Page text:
While many championship contenders elect to fill their bench with veteran know-how, the Boston Celtics have made a concerted effort towards player development when filling out their roster.
Chief among those examples this season are a trio of young NBA players who have earned rave reviews from the Disney World bubble as teams begin to round back into form.
Carson Edwards and Tremont Waters — two 2019 second-round picks who struggled to stand out during Boston’s first 64 games — both drew the praise of head coach Brad Stevens after the Celtics’ first few days of practice.
“Stevens called out rookie guards Tremont Waters and Carsen Edwards as two players who have shown improvement to him,” wrote CelticsBlog’s Keith Smith. “On Waters, Stevens said, ‘he can make you look bad if you’re not focused. He’s pretty special at that.’”
“‘Edwards also looks more comfortable,’ as Stevens said the Purdue product ‘looked confident with his shot and had a terrific Day 1 of practice.’”
After a hip injury limited him to just 23 games before the season’s sudden halt, sophomore big Robert Williams has used the time off to get his body right. His undersized 6’8’’ stature is compensated by a 7’6’’ wingspan, length that Stevens hopes to use to Boston’s advantage.
“He’s got great vertical athleticism,” Stevens said about Williams. “Hopefully, he maintains good health. When he’s had his opportunity, he’s had some moments.”
“He looks like an older player now. His communication is great. He’s really improved in our pick-and-roll defense.”
The Celtics haven’t been shy about placing faith in the hands of the inexperienced in recent years. Think Jayson Tatum and Jaylen Brown, two pillars of Boston’s current team. Marcus Smart and even Terry Rozier also played critical minutes in their formative years.
Under the current circumstances that not only account for the added injury risk from a sudden return but also the eventual absence of Gordon Hayward and potential knee issues of Kemba Walker, that trend might continue to finish this season. It’s worked in their favor for the most part, breeding consecutive conference finals appearances in 2017 and 2018 and a current roster that houses some of the NBA’s premiere young talent.
Consider that, because of the pandemic, players have been off for four months; that’s the length of an average off-season where young players evaluate what they need to work on and strengthen areas they can take advantage of. Success in doing so makes you wonder the type of benefits that could come from similar actions in these upcoming playoffs. Not just for Boston’s title hopes in 2020, but the strength of the roster in the coming years.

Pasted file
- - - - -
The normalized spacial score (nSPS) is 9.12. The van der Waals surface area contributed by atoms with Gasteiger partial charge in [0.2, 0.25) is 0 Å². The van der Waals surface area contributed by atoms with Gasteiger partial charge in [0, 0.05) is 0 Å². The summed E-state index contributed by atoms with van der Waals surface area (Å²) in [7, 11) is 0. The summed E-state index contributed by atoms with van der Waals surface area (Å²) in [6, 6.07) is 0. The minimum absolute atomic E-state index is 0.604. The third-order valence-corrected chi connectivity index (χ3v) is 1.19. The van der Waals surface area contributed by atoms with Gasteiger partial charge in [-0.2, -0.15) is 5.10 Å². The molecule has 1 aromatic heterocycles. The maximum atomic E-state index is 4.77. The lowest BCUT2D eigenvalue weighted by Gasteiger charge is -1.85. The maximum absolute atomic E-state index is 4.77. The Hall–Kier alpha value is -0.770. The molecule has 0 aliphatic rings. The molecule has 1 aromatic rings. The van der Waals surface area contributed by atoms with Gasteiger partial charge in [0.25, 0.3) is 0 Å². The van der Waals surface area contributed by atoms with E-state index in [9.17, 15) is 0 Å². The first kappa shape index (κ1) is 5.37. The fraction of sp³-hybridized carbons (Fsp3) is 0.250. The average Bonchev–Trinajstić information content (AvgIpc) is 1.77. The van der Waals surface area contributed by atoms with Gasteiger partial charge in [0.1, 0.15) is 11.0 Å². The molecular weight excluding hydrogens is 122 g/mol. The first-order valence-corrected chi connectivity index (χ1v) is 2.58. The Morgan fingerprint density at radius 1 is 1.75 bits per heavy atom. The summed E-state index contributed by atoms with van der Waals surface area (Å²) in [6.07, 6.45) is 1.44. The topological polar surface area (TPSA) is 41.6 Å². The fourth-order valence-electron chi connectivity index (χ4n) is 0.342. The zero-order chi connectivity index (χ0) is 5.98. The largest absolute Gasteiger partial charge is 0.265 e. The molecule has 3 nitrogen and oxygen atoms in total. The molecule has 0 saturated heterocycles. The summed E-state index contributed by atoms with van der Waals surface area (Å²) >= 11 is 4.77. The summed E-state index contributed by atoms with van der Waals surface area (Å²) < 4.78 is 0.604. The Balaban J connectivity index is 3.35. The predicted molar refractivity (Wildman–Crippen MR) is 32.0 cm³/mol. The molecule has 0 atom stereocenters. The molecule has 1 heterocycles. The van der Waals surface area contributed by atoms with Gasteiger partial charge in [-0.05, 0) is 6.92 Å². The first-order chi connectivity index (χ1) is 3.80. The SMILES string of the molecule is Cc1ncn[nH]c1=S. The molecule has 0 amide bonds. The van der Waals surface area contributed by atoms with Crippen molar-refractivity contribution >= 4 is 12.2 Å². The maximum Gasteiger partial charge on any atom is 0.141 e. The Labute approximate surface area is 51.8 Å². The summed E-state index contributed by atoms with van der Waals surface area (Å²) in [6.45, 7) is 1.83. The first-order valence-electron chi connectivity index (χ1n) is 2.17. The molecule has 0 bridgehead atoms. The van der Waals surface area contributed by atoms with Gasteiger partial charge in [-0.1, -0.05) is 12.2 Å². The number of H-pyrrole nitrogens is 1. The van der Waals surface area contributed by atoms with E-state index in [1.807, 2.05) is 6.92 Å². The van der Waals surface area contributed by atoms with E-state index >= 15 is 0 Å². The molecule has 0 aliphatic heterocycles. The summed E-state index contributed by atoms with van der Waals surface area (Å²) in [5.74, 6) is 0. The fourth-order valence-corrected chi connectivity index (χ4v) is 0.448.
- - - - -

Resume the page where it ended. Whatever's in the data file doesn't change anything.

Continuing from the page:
After Hayward’s gruesome ankle injury, Tatum was playing 30.5 nightly minutes as a rookie. Come playoff time, he’d prove vital in Boston coming within one game of the NBA Finals in 2018, scoring 18.5 points per game. Now, he’s a borderline superstar with career-highs across the board.
Brown was merely a piece of the 2016-17 Celtics but became much more of a focal point the following year. He started an extra 50 games, saw his minutes increase by 13.5 a night, and more than doubled his scoring average with an improved 3-point stroke.
The same arc played out for Brown the following two seasons. He took a back seat amid a tumultuous 2018-19 campaign, playing less minutes across fewer starts. With the Celtics’ pecking order clear the following season, he’s blossomed into a 20-point-per game scorer.
Smart’s progress took a big longer but proved just as fruitful. He saw 27.0 minutes a night right off the bat for a non-playoff team but continued to see those same minutes as Boston developed into a perennial postseason participant. Always a plus at the defensive end, Smart now brings a respectable 3-point shot, 35.6 percent combined over the last two season on 5.4 attempts per game.
A mid first-round pick, Rozier played sparingly in his first two years, but his junior campaign saw an uptick in minutes and subsequently points, paving the way for a seized opportunity in the 2018 NBA Playoffs when he piloted the Celtics to the Eastern Conference Finals with 16.5 points, 5.7 assists, and 5.3 rebounds a game.
Production tends to go hand in hand with opportunity. To what extent is at least partially talent-based. Unfortunately, neither Williams, Edwards, nor Waters can likely muster the talent to reach the height of a quartet comprised of three top-10 picks and a 16th selection.
However, how one produces is also circumstantial. For these NBA babies, it’s about filling a role around a core set largely in stone, which comes from capitalizing on a moment that could very well materialize come playoff time.
Boston’s conservative approach to Kemba’s knees could open up pockets of playing time in the seeding games. Hayward’s pending departure due to the birth of his child will leave a hole in the rotation potentially in the second round. Daniel Theis is locked in as the starting center, but who follows in the depth chart is up for grabs.
The time off should certainly help their cases. It seems to already have in practice. Players don’t typically get a four-month window to assess and improve, but Boston’s youngsters have used it to their advantage.
“The game has definitely slowed down for him,” Smart professed about Williams. “But he’s still got his head at the rim and catching crazy lobs. For us as a team, having the game slow down for him is huge for us. He changes our defense. He allows us to take it to another level.”
To what extent that level, as well as the potential contributions of Edwards and Waters, reaches isn’t easily predictable. Only that the opportunity might be there. When trying to carve out a spot in the league, that’s all you can really ask for.